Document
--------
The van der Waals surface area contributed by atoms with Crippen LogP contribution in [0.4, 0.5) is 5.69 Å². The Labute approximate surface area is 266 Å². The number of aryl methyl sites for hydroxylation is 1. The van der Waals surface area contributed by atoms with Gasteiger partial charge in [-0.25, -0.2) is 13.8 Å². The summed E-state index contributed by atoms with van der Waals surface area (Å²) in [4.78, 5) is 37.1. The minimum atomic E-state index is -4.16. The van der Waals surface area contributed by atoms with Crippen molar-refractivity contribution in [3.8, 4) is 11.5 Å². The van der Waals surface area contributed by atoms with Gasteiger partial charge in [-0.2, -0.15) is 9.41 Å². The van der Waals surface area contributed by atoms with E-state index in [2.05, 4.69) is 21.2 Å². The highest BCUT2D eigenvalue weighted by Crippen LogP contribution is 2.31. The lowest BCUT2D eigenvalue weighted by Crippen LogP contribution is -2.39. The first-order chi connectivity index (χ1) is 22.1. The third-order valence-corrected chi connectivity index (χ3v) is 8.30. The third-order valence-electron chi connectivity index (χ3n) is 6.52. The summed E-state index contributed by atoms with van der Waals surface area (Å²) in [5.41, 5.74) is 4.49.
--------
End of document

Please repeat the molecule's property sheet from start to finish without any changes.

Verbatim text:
The van der Waals surface area contributed by atoms with Crippen LogP contribution in [0.4, 0.5) is 5.69 Å². The Labute approximate surface area is 266 Å². The number of aryl methyl sites for hydroxylation is 1. The van der Waals surface area contributed by atoms with Gasteiger partial charge in [-0.25, -0.2) is 13.8 Å². The summed E-state index contributed by atoms with van der Waals surface area (Å²) in [4.78, 5) is 37.1. The minimum atomic E-state index is -4.16. The van der Waals surface area contributed by atoms with Crippen molar-refractivity contribution in [3.8, 4) is 11.5 Å². The van der Waals surface area contributed by atoms with Gasteiger partial charge in [-0.2, -0.15) is 9.41 Å². The van der Waals surface area contributed by atoms with E-state index in [2.05, 4.69) is 21.2 Å². The highest BCUT2D eigenvalue weighted by Crippen LogP contribution is 2.31. The lowest BCUT2D eigenvalue weighted by Crippen LogP contribution is -2.39. The first-order chi connectivity index (χ1) is 22.1. The third-order valence-corrected chi connectivity index (χ3v) is 8.30. The third-order valence-electron chi connectivity index (χ3n) is 6.52. The summed E-state index contributed by atoms with van der Waals surface area (Å²) in [5.41, 5.74) is 4.49.